Content contains the name of the document.
<meta name="author" content="A. Nonymous">
<meta name="description" content="string">
Put down a brief description of the HTML document in Content. Some search engines use the information entered here to store in their database. If you are using this meta statement, make sure the description is both brief and accurate.
<meta name="description" content="Guide to HTML">
HTML editor program information
<meta name="generator" content="string">
Used to store information about the program that was used to generate the document.
<meta name="generator" content="XYZ HTML Editor Version 2.09" >
<meta name="keywords" lang="language" content="string,string,string,...,string">
The lang attribute specifies the language. E.g. "fr" or "en". Some search engines use this meta statement to determine with which keywords your HTML document will show. If you are using this statement, make sure the keywords are accurately chosen.
<meta name="keywords" content="html guide,html structure">
<meta http-equiv="expires" content="date">
This can be used by caches to determine when to fetch a fresh copy of the associated document.
<meta http-equiv="expires" content="Mon, 20 Dec 1997 19:00:00 GMT">
<meta name="copyright" content="string">
Include copyright message for the document.
<meta name="copyright" content="© 1997 Something Inc.">
Date of document
<meta name="date" content="date">
The date the document was created. The date has to be in the following format:
yyyy-mm-dd[T]hh-mm-ss[Time zone info]
<meta name="date" content="1999-08-24T15:01:07-07:00">
Meta statements are not required in any HTML document, but they can be of help for search engines. Not every search engine uses these meta statements, however.
The contents of the document, i.e. the body of the HTML document should be placed between the <body> and </body> codes. The document's body should be placed directly after the header.
You can specify several attributes in the opening <body> code.
Document content goes here.
Document background ("wallpaper")
This attribute specifies the image to be used as a background in the current document. You do not need to point to an image on your local system, you can also point to an image on another system. If the background image is not available or cannot be loaded, the specified background color will be used instead.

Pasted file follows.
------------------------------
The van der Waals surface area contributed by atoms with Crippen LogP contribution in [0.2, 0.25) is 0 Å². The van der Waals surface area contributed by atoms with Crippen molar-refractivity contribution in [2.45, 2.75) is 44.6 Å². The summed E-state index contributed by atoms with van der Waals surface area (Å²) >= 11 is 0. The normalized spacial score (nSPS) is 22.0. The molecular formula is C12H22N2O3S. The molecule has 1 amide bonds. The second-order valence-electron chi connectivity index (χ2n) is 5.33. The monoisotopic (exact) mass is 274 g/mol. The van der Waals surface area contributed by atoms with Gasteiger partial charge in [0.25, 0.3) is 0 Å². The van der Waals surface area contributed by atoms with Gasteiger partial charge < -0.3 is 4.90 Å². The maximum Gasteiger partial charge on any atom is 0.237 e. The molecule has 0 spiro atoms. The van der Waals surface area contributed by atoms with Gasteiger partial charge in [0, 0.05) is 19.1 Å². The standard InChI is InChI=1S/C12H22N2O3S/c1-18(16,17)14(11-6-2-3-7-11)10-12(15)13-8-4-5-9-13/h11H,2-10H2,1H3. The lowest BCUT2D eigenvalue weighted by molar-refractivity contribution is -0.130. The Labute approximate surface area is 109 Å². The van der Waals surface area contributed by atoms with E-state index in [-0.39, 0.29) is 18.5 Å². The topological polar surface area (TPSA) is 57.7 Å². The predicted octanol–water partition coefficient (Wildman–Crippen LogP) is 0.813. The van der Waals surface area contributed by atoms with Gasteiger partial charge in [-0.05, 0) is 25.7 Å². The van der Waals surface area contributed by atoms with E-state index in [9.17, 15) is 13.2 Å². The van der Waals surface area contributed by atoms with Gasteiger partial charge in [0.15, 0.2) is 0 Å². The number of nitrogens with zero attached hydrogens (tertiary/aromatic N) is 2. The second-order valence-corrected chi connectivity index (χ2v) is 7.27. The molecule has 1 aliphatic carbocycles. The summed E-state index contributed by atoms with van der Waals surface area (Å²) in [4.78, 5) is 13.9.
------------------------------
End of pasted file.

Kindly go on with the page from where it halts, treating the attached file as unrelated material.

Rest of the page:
<body bgcolor="color index number">
This attribute specifies the background color of the document. You should try to match the background color with the background image, if you are using one. This way, if users have the image loading feature disabled they will still be able to read your text pretty much the way you intended.
Color of normal text
This attribute specifies the color of the normal text of the document.
Color of unvisited links
This attribute specifies the color of links that you have not visited previously.
Color of visited links
This attribute specifies the color of links that you have visited previously.
Color of active links
This attribute specifies the color of links as they are activated by clicking on them with the mouse (not widely supported).
The above mentioned options can be combined into one statement. A typical body line could look like this:
<body bgcolor="#ffffff" text="#000000" link="#0000ee" vlink="#ee0000" background="grey.jpg">
However, all of these attributes are optional.
The color index number is a six digit hexadecimal code for the values for Red, Green and Blue, i.e. RRGGBB. You can specify the index in three different ways:
If you are interested in color codes, take a look at http://www.interport.net/~giant/COLOR/hype_color.html
Avoid using a large image as a background. You should always be aware of the fact that it takes a while to download the background image.
Do not specify the same colors for links that have been visited and links that have not been visited. This may confuse readers.
Don't use more than one body tag in your document.